Zinc in clinical surgery--a research review.


Okada A, Takagi Y, Nezu R, Lee S




Jpn J Surg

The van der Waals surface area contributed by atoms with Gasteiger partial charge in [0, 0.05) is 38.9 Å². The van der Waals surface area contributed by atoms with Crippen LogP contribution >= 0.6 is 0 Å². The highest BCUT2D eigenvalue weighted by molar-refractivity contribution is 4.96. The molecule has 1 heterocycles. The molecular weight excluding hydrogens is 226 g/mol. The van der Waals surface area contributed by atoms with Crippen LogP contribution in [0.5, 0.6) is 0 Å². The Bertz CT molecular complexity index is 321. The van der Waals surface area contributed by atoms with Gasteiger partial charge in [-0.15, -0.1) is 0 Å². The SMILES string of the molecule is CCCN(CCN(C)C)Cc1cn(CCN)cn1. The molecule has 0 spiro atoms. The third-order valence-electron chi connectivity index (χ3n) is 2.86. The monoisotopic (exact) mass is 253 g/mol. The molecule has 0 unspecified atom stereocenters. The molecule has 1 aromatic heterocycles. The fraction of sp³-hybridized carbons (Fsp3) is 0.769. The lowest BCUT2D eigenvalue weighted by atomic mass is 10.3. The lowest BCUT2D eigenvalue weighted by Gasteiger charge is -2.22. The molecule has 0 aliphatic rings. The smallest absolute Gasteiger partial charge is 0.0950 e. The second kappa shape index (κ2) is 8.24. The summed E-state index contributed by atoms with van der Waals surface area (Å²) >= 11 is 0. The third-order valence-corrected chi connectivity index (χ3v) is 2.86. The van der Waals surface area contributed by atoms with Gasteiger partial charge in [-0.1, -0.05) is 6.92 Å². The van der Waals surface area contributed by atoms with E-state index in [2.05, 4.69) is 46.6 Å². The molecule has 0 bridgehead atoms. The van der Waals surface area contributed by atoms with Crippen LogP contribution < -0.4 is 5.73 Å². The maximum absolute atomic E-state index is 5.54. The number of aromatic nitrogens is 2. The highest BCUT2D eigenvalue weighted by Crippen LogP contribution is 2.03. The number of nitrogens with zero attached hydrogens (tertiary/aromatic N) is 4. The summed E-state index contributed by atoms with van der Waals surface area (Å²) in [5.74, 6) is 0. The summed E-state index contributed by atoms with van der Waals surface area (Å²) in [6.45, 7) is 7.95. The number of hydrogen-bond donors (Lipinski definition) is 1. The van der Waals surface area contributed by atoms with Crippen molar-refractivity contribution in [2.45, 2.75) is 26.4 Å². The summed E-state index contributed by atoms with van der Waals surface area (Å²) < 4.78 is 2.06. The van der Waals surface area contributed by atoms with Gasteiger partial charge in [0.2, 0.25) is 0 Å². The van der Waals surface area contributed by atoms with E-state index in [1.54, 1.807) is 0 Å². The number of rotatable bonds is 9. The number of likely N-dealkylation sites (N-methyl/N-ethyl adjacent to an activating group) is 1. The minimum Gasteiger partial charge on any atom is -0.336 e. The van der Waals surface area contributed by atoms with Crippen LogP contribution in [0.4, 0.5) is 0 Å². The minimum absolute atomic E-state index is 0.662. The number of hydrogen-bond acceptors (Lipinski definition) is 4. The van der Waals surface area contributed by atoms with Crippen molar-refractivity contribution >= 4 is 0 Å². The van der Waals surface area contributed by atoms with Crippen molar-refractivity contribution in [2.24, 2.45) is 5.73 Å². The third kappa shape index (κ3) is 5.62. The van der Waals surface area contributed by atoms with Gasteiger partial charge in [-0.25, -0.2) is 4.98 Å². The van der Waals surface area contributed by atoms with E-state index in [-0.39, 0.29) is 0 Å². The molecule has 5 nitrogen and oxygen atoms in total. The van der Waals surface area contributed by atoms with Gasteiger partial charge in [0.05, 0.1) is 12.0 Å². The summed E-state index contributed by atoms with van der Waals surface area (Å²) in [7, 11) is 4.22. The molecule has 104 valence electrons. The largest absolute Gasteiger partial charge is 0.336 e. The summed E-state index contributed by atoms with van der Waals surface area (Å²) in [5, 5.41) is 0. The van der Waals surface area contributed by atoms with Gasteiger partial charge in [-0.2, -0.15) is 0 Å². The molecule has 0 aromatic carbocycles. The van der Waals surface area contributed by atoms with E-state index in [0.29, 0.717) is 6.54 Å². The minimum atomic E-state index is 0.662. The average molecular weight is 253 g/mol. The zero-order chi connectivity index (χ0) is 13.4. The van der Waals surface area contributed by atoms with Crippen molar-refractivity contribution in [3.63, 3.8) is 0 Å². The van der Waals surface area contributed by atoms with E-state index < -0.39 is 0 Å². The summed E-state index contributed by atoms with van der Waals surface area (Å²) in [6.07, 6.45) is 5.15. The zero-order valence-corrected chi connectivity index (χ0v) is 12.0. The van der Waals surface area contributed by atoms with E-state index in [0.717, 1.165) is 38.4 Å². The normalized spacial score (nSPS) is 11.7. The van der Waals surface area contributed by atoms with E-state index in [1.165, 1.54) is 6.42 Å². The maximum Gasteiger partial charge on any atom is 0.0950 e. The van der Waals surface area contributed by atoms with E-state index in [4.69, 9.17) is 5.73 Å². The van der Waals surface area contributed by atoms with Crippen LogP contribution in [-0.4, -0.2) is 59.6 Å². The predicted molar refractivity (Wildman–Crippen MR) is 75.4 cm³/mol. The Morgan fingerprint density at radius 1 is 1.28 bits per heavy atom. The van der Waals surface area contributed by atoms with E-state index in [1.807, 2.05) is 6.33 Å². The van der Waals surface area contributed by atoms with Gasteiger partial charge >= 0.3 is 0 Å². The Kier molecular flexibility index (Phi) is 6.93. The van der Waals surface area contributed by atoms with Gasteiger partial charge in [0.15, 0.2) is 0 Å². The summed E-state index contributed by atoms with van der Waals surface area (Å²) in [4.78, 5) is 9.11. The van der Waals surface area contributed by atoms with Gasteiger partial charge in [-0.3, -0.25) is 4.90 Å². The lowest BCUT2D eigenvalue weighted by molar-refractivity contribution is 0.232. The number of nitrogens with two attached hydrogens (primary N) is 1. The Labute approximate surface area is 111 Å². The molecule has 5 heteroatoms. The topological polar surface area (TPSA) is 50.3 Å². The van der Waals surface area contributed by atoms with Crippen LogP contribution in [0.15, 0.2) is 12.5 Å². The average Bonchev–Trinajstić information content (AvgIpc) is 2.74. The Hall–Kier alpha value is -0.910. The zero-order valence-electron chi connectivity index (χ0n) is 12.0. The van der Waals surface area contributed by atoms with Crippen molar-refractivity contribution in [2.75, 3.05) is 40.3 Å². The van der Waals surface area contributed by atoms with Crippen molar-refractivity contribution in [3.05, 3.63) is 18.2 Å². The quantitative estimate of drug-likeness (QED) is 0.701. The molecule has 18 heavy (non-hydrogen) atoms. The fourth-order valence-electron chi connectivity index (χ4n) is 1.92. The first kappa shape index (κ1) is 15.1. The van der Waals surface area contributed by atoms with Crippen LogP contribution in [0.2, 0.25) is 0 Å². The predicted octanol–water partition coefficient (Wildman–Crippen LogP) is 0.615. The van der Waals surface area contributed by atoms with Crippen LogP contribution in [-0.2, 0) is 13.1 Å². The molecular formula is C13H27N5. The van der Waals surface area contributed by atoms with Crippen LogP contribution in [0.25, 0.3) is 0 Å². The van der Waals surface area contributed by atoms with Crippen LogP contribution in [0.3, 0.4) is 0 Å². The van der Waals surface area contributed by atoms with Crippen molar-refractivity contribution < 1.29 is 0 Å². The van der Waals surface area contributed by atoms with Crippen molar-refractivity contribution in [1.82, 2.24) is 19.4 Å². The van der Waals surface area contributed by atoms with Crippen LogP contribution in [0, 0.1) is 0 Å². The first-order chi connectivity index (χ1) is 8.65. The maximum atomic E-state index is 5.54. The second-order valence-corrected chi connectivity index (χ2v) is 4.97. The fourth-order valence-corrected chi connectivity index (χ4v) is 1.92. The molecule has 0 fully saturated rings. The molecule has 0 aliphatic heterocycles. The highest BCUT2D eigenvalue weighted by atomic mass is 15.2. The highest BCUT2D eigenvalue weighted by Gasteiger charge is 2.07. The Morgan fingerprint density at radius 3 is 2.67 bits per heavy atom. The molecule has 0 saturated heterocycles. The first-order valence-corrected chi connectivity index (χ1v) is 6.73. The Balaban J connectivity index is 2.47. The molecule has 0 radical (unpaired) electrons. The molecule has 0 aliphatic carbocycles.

Among the essential trace elements in mammals, zinc is somewhat unique in that it is a constituent of numerous metallo-enzymes having biologic significance in many respects. The discovery of zinc deficiency in man induced the remarkable progress of studies on its physiology and it is now recognized that zinc deficiency manifests itself differently in different areas of clinical medicine. It also appears reasonable to say that no trace elements have been more closely related to surgery than zinc. We discuss herein, its significance, implications and role in such areas as; (1) wound healing: where the usefulness of zinc for promoting wound healing in the presence of low plasma zinc levels has been firmly established; (2) total parenteral nutrition (TPN); zinc free TPN may cause skin eruptions associated with abdominal symptoms presenting a picture closely resembling that of acrodermatitis enteropathica; (3) specific pathological conditions: patients with Crohn's disease and other benign diseases accompanied by mal-digestion or -absorbtion are often predisposed to zinc deficiency, similar to those manifesting clinical signs in the early stage of TPN; and (4) surgical stress: which triggers the release of various mediators, possibly increasing hepatic zinc deposition and decreasing plasma and skin zinc levels.